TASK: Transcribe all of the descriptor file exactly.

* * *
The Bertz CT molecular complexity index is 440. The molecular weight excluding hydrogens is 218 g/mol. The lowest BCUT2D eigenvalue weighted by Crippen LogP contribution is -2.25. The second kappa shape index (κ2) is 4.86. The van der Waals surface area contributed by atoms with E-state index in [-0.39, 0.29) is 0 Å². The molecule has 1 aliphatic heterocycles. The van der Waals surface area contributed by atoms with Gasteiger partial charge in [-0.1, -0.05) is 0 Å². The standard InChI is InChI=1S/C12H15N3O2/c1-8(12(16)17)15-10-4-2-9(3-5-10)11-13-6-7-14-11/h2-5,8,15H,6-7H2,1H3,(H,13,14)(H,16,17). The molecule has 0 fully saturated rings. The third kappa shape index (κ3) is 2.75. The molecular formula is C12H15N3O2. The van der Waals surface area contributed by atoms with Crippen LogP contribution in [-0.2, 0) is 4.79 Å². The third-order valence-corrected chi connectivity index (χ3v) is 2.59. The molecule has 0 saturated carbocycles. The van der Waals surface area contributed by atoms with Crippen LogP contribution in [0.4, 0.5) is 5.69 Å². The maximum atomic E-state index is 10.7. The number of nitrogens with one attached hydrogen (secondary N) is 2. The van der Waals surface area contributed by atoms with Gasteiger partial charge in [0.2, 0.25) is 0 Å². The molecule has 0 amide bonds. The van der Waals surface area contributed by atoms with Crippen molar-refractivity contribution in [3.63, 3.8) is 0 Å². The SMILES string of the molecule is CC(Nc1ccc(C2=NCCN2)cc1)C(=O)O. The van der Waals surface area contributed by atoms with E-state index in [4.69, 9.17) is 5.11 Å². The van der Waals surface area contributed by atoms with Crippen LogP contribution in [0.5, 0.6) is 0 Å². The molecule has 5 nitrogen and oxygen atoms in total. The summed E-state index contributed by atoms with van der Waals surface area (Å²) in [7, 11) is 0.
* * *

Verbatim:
The Bertz CT molecular complexity index is 440. The molecular weight excluding hydrogens is 218 g/mol. The lowest BCUT2D eigenvalue weighted by Crippen LogP contribution is -2.25. The second kappa shape index (κ2) is 4.86. The van der Waals surface area contributed by atoms with E-state index in [-0.39, 0.29) is 0 Å². The molecule has 1 aliphatic heterocycles. The van der Waals surface area contributed by atoms with Gasteiger partial charge in [-0.1, -0.05) is 0 Å². The standard InChI is InChI=1S/C12H15N3O2/c1-8(12(16)17)15-10-4-2-9(3-5-10)11-13-6-7-14-11/h2-5,8,15H,6-7H2,1H3,(H,13,14)(H,16,17). The molecule has 0 fully saturated rings. The third kappa shape index (κ3) is 2.75. The molecular formula is C12H15N3O2. The van der Waals surface area contributed by atoms with Crippen LogP contribution in [-0.2, 0) is 4.79 Å². The third-order valence-corrected chi connectivity index (χ3v) is 2.59. The molecule has 0 saturated carbocycles. The van der Waals surface area contributed by atoms with Crippen LogP contribution in [0.4, 0.5) is 5.69 Å². The maximum atomic E-state index is 10.7. The number of nitrogens with one attached hydrogen (secondary N) is 2. The van der Waals surface area contributed by atoms with Gasteiger partial charge in [0.2, 0.25) is 0 Å². The molecule has 0 amide bonds. The van der Waals surface area contributed by atoms with Crippen molar-refractivity contribution in [3.63, 3.8) is 0 Å². The SMILES string of the molecule is CC(Nc1ccc(C2=NCCN2)cc1)C(=O)O. The van der Waals surface area contributed by atoms with E-state index in [4.69, 9.17) is 5.11 Å². The van der Waals surface area contributed by atoms with Crippen LogP contribution in [0.5, 0.6) is 0 Å². The molecule has 5 nitrogen and oxygen atoms in total. The summed E-state index contributed by atoms with van der Waals surface area (Å²) in [7, 11) is 0.